In many cases, trigeminal neuralgia is caused by compression of the facial nerve most commonly by the superior cerebellar artery or the anterior inferior cerebellar artery, although trigeminal neuralgia can be due to compression by a persistent permanent trigeminal artery or odioectatic basilar artery. Other causes of Trigeminal Neuralgia can include demyelinating disease (such as multiple sclerosis) and tumor. In some cases, the cause of Trigeminal Neuralgia is ...
SEATTLE — October, 16 2013 — Swedish Medical Center, Seattle’s leading nonprofit health care provider, announced today that Johnny Delashaw, M.D. will join Swedish Neuroscience Institute as a staff neurosurgeon. The Swedish Neuroscience Institute includes a team of world-renowned neurosurgeons and neurologists dedicated to the diagnosis, treatment and research of brain, spine and central nervous system ailments.
It’s easy to get caught up in day-to-day demands and ignore changes in our health. It may not be wise, however, to dismiss those changes as symptoms of a hectic life. Blurred vision, dizziness or headaches that don’t get better can signal something serious.
Anywhere from 1 to 6 percent of Americans have a brain aneurysm but don’t know it. An aneurysm is a blister-like bulge on the wall of a blood vessel. It can go unnoticed for a long time. If it’s not treated, the pressure of the blood weakens the vessel, and the aneurysm grows like a balloon filling with air. If the aneurysm bursts, it causes a stroke.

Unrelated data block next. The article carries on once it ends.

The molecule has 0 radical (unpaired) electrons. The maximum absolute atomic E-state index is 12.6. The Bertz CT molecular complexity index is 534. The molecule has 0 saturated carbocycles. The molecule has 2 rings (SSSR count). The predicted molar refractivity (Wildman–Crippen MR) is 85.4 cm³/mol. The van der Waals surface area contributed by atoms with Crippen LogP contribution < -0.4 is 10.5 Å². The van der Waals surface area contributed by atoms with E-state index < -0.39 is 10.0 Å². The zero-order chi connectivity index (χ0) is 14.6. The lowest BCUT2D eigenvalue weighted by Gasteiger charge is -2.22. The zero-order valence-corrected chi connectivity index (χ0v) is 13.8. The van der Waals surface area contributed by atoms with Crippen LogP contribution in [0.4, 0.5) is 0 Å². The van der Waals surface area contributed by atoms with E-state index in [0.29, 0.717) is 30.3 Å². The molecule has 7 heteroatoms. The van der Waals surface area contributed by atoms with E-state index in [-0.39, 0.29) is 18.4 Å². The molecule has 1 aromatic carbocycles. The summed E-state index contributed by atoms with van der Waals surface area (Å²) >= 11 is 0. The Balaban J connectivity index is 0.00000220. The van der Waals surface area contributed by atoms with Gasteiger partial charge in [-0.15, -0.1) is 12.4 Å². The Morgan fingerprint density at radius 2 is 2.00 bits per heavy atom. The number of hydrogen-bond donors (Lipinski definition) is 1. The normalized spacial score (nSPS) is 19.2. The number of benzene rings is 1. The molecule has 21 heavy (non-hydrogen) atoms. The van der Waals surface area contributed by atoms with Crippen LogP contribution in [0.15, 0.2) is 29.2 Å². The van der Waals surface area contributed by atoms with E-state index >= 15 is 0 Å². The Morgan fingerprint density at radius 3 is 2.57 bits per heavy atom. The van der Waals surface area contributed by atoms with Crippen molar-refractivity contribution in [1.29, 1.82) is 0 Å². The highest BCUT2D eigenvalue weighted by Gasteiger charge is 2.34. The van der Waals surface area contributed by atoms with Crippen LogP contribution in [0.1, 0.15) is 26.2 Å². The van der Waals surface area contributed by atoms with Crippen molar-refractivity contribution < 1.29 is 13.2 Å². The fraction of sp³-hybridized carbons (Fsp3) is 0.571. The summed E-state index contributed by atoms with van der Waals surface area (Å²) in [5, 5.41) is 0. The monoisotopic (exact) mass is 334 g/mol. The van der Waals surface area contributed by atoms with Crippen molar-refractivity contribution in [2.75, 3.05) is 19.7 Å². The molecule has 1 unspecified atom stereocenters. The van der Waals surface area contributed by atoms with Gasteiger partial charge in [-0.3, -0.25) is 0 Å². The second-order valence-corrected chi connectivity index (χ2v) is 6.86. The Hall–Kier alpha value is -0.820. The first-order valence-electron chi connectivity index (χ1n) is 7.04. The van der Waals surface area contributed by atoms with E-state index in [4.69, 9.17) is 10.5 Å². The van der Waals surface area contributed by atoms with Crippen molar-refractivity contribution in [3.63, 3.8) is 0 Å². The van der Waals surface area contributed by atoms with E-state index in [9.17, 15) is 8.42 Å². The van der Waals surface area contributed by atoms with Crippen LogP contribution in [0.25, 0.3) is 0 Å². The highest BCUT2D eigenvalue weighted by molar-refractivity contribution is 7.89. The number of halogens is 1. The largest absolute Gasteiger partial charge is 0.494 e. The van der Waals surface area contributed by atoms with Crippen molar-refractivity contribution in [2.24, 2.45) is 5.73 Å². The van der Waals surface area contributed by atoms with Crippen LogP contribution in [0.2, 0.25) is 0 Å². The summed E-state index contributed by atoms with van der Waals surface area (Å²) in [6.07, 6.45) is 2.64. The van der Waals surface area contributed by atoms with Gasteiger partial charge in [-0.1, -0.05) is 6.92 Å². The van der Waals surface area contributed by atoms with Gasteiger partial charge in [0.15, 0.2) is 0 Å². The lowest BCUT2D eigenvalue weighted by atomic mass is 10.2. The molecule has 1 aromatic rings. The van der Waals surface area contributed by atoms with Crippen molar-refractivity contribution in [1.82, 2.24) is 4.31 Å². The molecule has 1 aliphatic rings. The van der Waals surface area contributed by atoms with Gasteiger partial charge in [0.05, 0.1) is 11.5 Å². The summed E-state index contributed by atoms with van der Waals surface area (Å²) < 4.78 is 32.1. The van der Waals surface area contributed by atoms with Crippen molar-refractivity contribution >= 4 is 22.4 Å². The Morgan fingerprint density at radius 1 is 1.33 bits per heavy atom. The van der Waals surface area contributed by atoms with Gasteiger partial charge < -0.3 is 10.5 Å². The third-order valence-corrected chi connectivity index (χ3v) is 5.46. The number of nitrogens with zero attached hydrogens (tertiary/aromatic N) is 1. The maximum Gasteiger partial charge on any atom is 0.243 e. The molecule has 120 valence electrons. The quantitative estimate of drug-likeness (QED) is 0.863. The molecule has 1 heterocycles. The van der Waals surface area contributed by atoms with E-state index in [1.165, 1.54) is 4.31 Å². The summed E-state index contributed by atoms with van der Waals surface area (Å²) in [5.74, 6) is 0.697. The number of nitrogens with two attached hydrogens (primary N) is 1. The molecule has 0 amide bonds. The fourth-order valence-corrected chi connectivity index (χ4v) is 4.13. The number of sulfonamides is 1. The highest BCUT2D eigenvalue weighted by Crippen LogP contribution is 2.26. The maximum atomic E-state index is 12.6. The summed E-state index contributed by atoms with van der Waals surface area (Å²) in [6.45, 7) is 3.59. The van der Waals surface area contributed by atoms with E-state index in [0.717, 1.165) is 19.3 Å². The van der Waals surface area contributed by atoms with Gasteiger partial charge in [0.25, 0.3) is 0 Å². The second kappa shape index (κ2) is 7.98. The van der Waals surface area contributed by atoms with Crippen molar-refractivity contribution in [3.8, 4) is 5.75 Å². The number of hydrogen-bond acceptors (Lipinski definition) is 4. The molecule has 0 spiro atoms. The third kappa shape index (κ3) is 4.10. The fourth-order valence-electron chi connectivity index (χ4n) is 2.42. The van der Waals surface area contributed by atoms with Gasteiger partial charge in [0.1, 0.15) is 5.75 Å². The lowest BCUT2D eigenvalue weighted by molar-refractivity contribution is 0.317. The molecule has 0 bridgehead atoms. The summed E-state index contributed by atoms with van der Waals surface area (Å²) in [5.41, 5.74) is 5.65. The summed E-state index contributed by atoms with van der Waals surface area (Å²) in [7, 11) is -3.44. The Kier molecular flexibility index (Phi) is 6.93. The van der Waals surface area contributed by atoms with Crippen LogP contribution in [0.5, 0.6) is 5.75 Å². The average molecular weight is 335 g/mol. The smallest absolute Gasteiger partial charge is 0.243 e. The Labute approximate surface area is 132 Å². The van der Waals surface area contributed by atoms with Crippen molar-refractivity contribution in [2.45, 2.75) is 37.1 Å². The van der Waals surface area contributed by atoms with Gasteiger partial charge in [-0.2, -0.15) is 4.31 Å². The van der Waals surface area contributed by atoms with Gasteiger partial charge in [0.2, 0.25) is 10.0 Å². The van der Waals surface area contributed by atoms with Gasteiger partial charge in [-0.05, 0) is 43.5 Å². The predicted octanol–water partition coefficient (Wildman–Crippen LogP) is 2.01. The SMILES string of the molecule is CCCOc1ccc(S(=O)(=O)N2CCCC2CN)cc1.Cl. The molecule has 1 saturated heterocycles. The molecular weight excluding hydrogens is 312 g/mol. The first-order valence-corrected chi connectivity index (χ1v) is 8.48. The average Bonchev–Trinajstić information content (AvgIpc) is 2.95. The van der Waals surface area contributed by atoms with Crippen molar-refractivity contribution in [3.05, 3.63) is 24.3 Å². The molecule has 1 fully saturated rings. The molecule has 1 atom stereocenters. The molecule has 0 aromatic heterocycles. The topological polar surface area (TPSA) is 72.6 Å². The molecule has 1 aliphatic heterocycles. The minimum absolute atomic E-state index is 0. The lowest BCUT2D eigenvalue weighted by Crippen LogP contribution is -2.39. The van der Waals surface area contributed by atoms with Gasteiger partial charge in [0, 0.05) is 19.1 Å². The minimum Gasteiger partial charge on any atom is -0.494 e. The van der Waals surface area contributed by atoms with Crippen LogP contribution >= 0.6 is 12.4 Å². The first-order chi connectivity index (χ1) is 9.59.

An aneurysm can put pressure on nerves or tissue in the brain, which may cause:
- Headache or neck pain
- Vision problems, enlarged pupil, drooping eye lid
- Numb face
- Severe drowsiness
If you have a brain aneurysm, your doctor may ...
Swedish Set to Open State-of-the-Art Multiple Sclerosis Center; New Facility Has Been Under Development for Several Years and Largely Funded Through Philanthropy
SEATTLE – April 6, 2012 – Swedish Neuroscience Institute (SNI) is set to open its new MS Center to patients. Carefully designed for easy accessibility and to promote the well-being of people with MS, the new 11,700-square-foot center gives SNI the ability to consolidate all of its MS services into one facility. An additional 1,500-square-feet of outside therapy terrace will provide a safe environment for patients to work with a therapist on improving their gait over different terrain.
The new center also enables scientists, researchers, physicians and patients to work collaboratively toward new treatment options for those diagnosed with MS. In a move that further establishes Swedish’s neuroscience program as a leader in the region, the MS Center at Swedish is the largest, most comprehensive facility of its kind on the West Coast and one of only a handful in the country.